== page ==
II Luqas (Acts) 2:1-11 And when the day of Hag Shavuot was fully come, they were all with one accord in one place. And suddenly there came a sound from heaven as of a rushing mighty wind, and it filled all the house where they were sitting. And there appeared unto them cloven tongues like as of fire, and it sat upon each of them. And they were all filled with the Holy Ghost, and began to speak with other tongues, as the Spirit gave them utterance. And there were dwelling at Jerusalem Jews, devout men, out of every nation under heaven. Now when this was noised abroad, the multitude came together, and were confounded, because that every man heard them speak in his own language. And they were all amazed and marveled, saying one to another, Behold, are not all these which speak Galileans? And how hear we every man in our own tongue, wherein we were born? Parthians, and Medes, and Elamites, and the dwellers in Mesopotamia, and in Judea, and Cappadocia, in Pontus, and Asia, Phrygia, and Pamphylia, in Egypt, and in the parts of Libya about Cyrene, and strangers of Rome, Jews and proselytes, Cretes and Arabians, we do hear them speak in our tongues the wonderful works of G-d.


This Hag Shavuot event was clearly at the heart of Mashiach ben Yoseph’s command:


Luqas (Luke) 24:49 And, behold, I send the promise of my Father upon you: but tarry ye in the city of Jerusalem, until ye be endued with power from on high.


From Pesach to Hag Shavuot is the period known as Sefirat HaOmer, the counting of the Omer. This is a period when the whole Community of Israel counts according to the command of HaShem:


Vayikra (Vayikra (Leviticus)) 23:15-17 And ye shall count unto you from the morrow after the Sabbath, from the day that ye brought the sheaf of the wave offering; seven Sabbaths shall be complete: Even unto the morrow after the seventh Sabbath shall ye number fifty days; and ye shall offer a new meat offering unto HaShem. Ye shall bring out of your habitations two wave loaves of two tenth deals: they shall be of fine flour; they shall be baken with leaven; [they are] the firstfruits unto HaShem.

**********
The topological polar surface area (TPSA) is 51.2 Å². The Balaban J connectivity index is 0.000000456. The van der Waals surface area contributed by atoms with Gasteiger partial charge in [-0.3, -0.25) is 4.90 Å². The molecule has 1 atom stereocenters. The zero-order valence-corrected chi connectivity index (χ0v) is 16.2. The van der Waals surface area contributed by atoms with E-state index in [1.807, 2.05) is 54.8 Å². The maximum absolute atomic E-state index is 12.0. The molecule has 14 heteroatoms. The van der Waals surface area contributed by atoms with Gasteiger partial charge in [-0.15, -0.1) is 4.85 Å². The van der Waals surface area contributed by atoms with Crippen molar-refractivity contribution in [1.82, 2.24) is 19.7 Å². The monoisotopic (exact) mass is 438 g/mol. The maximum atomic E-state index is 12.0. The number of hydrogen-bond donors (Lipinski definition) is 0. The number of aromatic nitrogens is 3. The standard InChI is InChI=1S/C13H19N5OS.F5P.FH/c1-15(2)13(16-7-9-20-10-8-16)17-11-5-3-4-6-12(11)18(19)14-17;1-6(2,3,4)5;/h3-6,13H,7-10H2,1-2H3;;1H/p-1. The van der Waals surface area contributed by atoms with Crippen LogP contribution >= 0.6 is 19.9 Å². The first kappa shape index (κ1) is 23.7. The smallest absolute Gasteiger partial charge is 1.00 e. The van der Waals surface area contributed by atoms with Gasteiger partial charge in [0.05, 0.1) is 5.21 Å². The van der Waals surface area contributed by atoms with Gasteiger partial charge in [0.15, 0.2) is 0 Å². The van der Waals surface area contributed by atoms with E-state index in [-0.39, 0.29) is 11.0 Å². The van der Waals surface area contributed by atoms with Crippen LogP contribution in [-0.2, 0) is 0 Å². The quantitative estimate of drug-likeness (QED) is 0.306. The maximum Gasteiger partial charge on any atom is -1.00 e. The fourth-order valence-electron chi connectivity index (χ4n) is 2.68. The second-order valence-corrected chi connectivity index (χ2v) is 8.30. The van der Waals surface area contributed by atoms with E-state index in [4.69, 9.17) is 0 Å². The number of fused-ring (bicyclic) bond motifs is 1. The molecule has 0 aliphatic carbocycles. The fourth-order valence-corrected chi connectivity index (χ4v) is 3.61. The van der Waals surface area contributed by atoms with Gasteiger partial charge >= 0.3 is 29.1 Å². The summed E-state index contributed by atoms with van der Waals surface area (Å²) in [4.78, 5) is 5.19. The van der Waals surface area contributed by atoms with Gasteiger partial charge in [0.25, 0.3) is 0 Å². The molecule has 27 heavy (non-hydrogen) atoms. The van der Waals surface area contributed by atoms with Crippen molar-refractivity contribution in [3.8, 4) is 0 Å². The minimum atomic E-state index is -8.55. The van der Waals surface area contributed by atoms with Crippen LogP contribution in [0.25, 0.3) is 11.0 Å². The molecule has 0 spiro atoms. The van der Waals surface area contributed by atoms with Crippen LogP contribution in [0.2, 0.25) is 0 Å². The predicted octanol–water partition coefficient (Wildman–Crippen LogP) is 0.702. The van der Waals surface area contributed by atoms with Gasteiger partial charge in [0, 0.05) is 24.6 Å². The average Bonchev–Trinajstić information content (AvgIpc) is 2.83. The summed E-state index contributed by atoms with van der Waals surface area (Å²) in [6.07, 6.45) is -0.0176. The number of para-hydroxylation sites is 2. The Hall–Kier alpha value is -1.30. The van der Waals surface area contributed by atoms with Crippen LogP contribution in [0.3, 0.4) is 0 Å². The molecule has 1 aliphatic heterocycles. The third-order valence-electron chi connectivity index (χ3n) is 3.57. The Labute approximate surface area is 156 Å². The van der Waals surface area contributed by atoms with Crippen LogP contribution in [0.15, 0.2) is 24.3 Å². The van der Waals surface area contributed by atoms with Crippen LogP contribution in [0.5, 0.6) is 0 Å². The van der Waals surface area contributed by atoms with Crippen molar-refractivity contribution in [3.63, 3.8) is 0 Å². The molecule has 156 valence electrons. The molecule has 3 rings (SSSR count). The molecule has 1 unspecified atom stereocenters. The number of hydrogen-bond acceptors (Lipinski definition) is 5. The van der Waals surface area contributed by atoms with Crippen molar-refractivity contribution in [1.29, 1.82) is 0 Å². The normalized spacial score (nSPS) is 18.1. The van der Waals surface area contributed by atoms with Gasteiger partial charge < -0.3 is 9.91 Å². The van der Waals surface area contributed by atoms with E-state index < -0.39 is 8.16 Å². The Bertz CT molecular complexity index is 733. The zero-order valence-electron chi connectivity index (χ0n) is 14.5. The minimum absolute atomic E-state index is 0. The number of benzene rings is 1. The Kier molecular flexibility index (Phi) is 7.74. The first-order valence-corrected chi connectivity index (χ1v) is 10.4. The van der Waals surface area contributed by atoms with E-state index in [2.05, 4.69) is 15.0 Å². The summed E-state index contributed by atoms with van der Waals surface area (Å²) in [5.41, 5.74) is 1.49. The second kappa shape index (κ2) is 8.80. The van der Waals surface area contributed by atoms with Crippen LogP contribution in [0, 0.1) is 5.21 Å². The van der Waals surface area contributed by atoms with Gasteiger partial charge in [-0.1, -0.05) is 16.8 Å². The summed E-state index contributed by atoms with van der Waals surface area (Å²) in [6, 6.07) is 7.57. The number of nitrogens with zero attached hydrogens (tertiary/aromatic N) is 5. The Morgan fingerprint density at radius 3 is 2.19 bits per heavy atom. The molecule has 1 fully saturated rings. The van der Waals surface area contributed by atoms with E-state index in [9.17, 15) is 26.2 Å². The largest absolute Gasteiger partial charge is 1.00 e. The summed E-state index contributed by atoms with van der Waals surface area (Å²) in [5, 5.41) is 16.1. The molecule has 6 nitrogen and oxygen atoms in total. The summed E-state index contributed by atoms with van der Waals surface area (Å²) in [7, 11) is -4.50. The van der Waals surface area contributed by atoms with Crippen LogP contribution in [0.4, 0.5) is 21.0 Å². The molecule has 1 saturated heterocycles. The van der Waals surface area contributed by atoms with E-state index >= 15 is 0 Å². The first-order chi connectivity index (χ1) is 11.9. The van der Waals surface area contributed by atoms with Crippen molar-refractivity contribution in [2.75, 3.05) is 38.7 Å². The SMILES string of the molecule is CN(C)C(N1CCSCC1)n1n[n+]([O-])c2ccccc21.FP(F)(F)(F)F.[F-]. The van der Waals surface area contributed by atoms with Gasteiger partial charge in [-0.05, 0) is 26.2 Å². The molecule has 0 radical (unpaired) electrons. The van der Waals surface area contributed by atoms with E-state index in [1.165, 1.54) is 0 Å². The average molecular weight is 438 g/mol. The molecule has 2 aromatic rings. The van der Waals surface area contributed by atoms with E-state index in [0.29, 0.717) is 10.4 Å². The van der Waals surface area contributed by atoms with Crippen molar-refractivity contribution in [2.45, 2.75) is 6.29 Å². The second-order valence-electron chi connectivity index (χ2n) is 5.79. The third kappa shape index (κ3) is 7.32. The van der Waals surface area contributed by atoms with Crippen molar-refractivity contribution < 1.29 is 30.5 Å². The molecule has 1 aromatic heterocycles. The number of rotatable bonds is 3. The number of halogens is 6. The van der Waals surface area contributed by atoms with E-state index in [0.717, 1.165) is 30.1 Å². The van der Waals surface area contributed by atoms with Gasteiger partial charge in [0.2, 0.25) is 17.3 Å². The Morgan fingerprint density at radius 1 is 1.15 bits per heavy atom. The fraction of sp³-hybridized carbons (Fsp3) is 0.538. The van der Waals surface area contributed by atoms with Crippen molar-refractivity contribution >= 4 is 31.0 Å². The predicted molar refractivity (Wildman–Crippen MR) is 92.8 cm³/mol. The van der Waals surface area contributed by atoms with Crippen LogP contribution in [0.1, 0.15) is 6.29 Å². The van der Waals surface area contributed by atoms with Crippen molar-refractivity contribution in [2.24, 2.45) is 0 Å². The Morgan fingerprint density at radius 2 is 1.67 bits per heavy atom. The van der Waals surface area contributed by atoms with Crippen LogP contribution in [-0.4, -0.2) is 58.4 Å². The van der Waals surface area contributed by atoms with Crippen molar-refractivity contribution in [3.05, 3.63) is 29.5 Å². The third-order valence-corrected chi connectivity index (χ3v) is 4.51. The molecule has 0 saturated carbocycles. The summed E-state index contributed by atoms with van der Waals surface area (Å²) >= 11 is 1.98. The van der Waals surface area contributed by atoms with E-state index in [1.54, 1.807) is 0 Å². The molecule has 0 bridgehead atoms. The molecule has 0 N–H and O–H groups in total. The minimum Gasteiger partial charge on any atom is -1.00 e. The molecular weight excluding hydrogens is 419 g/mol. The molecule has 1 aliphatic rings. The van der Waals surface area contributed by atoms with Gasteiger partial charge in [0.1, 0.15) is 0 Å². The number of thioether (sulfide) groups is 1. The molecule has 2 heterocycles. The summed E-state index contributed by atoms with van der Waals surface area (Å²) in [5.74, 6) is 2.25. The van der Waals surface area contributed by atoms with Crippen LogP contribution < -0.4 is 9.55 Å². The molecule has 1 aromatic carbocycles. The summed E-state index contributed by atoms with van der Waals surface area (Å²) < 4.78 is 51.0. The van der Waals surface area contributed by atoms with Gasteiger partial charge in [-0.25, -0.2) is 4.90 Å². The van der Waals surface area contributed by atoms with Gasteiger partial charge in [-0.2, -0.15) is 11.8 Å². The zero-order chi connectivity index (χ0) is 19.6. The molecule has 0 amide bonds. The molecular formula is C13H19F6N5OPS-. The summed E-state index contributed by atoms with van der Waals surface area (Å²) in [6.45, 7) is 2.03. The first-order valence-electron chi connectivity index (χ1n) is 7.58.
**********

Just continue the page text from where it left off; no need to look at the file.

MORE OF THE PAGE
From these passages we learn that this expectant counting, which accompanies the work of character building, is a period of preparation for receiving the Torah and the designating of leadership. This ordination bears fruit in the souls that seek the covenant on Hag Shavuot.


Nazarean note:  The sages understood that the Torah was delivered, at Mount Sinai, in seventy languages to all of the nations. They understood that the Spirit of HaShem appeared as a tongue of fire which went out from the stone tablets to each of the children of Israel and asked if they would accept this covenant. When the answer was "yes" the tongue went back and helped carve the ten words. Does this remind you of II Luqas (Acts) chapter 2? So why was the Torah delivered in 70 languages? The most obvious answer is because there were a “great multitude” of peoples besides the descendants of Jacob. But, in a larger sense, HaShem is delivering the Torah to the whole world.


Therefore, II Luqas (Acts) 2 seems to be a confirmation of new leadership – by fire, just as Moshe  was confirmed as the leader at Mt. Sinai amidst the fire.


We can see that the fire conveys smikha (ordination), i.e. the baptism by fire.


* * *


The sermon on the mount, in Luqas (Luke) 6:12-49, seems to be an event which took place on Hag Shavuot from its similarity to the events at Sinai. We also see a key word phrase to connect them:


"In those days...", Luqas 6:12, that is, in the days of the counting of the Omer.


Even as Hag Shavuot is called the "Day of the Congregation" so also did Mashiach call His "congregation" on this day.


Notice, in the above scripture, that there are people from all over. This is probably due to the fact that this was a pilgrimage festival.


Even as the Torah was given on Sinai on Hag Shavuot, so, also did Yeshua explain the law on Hag Shavuot.


Luqas (Luke) 6:12-49 sounds like a passage that occurred during Sefirat HaOmer, the counting of the Omer, or indeed even at Hag Shavuot


XV.  Observations